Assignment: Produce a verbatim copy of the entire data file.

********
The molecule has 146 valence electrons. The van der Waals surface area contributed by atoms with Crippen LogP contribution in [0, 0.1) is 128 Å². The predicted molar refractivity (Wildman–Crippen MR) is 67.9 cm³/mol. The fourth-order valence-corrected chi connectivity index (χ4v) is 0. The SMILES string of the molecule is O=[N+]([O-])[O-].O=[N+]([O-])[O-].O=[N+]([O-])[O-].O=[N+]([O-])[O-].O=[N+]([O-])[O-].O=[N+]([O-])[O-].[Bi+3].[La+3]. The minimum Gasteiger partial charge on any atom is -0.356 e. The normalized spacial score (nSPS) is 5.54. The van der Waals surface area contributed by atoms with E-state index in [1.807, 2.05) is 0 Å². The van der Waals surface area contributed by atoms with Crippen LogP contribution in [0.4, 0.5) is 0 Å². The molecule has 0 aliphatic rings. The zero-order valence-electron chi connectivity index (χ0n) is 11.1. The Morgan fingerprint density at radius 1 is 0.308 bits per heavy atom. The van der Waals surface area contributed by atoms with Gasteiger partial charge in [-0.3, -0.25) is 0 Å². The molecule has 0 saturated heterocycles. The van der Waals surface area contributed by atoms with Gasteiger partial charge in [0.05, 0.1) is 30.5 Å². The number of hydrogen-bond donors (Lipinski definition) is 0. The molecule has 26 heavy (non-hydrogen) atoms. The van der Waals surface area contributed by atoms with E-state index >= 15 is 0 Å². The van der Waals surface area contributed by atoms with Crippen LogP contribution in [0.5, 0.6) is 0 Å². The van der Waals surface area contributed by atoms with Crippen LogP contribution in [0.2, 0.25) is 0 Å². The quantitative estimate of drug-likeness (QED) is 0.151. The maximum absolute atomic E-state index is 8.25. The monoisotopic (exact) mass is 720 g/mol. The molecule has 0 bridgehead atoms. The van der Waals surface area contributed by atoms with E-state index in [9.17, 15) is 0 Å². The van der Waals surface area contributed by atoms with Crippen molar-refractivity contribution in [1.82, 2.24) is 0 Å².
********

The molecule has 146 valence electrons. The van der Waals surface area contributed by atoms with Crippen LogP contribution in [0, 0.1) is 128 Å². The predicted molar refractivity (Wildman–Crippen MR) is 67.9 cm³/mol. The fourth-order valence-corrected chi connectivity index (χ4v) is 0. The SMILES string of the molecule is O=[N+]([O-])[O-].O=[N+]([O-])[O-].O=[N+]([O-])[O-].O=[N+]([O-])[O-].O=[N+]([O-])[O-].O=[N+]([O-])[O-].[Bi+3].[La+3]. The minimum Gasteiger partial charge on any atom is -0.356 e. The normalized spacial score (nSPS) is 5.54. The van der Waals surface area contributed by atoms with E-state index in [1.807, 2.05) is 0 Å². The van der Waals surface area contributed by atoms with Crippen LogP contribution in [0.4, 0.5) is 0 Å². The molecule has 0 aliphatic rings. The zero-order valence-electron chi connectivity index (χ0n) is 11.1. The Morgan fingerprint density at radius 1 is 0.308 bits per heavy atom. The van der Waals surface area contributed by atoms with Gasteiger partial charge in [-0.3, -0.25) is 0 Å². The molecule has 0 saturated heterocycles. The van der Waals surface area contributed by atoms with Gasteiger partial charge in [0.05, 0.1) is 30.5 Å². The number of hydrogen-bond donors (Lipinski definition) is 0. The molecule has 26 heavy (non-hydrogen) atoms. The van der Waals surface area contributed by atoms with E-state index >= 15 is 0 Å². The van der Waals surface area contributed by atoms with Crippen LogP contribution in [0.5, 0.6) is 0 Å². The van der Waals surface area contributed by atoms with Crippen LogP contribution in [0.2, 0.25) is 0 Å². The quantitative estimate of drug-likeness (QED) is 0.151. The maximum absolute atomic E-state index is 8.25. The monoisotopic (exact) mass is 720 g/mol. The molecule has 0 bridgehead atoms. The van der Waals surface area contributed by atoms with E-state index in [9.17, 15) is 0 Å². The van der Waals surface area contributed by atoms with Crippen molar-refractivity contribution in [1.82, 2.24) is 0 Å².